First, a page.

I think it starts with the big stuff and slowly works its way down to the little things. Where climbing mountains was once impossible, we no longer do that and instead of going off to do another impossible thing, we choose the easy way and go after applause. This time, unfortunately, without the major accomplishment of something impossible, so we end up talking about everyday things and try to make them into a “look what I can do” moment.

      I totally agree Jen. More climbing. Less dinner. :)

  6. says

    Every day I do something entirely for myself. Something I really want to do. Something which, perhaps, someone else might really want to do. I keep it to myself.

    It is one of my keys to building Intrinsic Value (one of my personal theses).

  7. says

    Joel – I like a lot of what you are saying here. Especially as someone who writes an entire blog about accomplishing awesome impossible things and then telling people about them.

    But if you were to do these things because you were constantly wondering what people would think and if they’d approve and if they’d admire you more/less, then what’s the point? Even if you are doing epic things, if you are doing them to win people’s affections then you are selling out in a different arena.

    Yet, I don’t think that the sharing is necessarily the bad thing here. Granted, we don’t need to always tell every person every single thing we do. But sharing is how we learn, it is how we grow, it is how we connect. If we all went around holding our greatest accomplishments to ourselves, then we’d be a civilization of automons bumping into each other.

    I think the more important thing is the motivation. Not the “are you motivated enough to do this” motivation, but the REASON. I like very much your litmus test for whether something is worth doing. That, for me, is the takeaway.

    WHY are you doing something? If your reason is solid, then it doesn’t matter if you tell no one or make a Oscar nominated movie about it.

  8. says

    You nailed it! I’ve been thinking of a similar thing lately. I read Sivers post ‘Zip it!’ and he explains how some research indicates that you are less likely to achieve things if you speak about them first. Strange right?

    But its damn true sometimes.

    Highly recommended!

    http://sivers.org/zipit

    • says

      I really liked his last paragraph:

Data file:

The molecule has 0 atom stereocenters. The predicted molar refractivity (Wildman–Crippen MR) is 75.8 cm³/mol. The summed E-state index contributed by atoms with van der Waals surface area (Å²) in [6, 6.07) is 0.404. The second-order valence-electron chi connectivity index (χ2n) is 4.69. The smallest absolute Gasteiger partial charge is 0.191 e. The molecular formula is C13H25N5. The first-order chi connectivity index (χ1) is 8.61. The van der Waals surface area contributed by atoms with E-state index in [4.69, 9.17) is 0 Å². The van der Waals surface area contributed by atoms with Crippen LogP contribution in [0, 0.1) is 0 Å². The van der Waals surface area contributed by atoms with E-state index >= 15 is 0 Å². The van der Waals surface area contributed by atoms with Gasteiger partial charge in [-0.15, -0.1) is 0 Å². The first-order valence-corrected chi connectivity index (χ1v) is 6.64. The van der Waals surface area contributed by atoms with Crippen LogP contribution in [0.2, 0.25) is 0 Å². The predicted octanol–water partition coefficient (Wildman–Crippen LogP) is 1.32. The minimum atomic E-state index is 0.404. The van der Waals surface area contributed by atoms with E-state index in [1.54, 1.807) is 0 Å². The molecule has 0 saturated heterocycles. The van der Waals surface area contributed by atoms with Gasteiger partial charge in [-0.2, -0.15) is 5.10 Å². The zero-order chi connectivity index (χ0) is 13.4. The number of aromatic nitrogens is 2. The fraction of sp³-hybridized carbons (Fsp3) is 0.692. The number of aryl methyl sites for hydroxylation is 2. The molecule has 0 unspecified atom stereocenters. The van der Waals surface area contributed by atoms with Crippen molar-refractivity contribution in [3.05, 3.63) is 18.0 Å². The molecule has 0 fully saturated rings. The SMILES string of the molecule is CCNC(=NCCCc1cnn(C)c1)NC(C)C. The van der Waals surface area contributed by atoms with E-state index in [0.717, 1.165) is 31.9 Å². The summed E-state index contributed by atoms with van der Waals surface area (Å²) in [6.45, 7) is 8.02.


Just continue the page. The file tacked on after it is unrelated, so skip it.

It may seem unnatural to keep your intentions and plans private, but try it. If you do tell a friend, make sure not to say it as a satisfaction (“I’ve joined a gym and bought running shoes. I’m going to do it!”), but as dissatisfaction (“I want to lose 20 pounds, so kick my ass if I don’t, OK?”)

      Great find David. Thanks for sharing :)

  9. says

    I think some things I do so that I can have great stories to tell my grand kids but most things I do for me. I’m pretty independent and do things on my own all the time. There are some things that I’ve done that I didn’t even consider an accomplishment but others have later written big posts about it…which is fine-it was important to them and it wasn’t important to me. But I think this is an interesting challenge; one I’ll think about and see if I can choose an item to do all on my own.

    • says

      I think about stories like gifts that you can give to people. I think doing things for experiences and telling your grandchildren about is one thing. I think it’s another to just tell anyone who will listen on twitter..

  10. says

    Interesting concept here. One major reason why I tell people about my accomplishments is because I want to share my life with the people I care most about. doing things alone is good sometimes, but it tends to get lonely. Life is about the personal relationships that you create and the experiences you share together. I often share my accomplishments for others rather than for myself. I want to show them that they are capable of these things, that they are really not that difficult. Maybe I am just a blabber mouth but keeping a secret is really hard for me especially from people I really care about. I do everything on my list for me, in the hopes that someone else will say hey I can do that too.

    • says

      That’s a great attitude Christina :). I think it’s hard to hold back from sharing some things that are important to you, but the main point of the post isn’t to “not share”, it’s “sharing for the right reason.”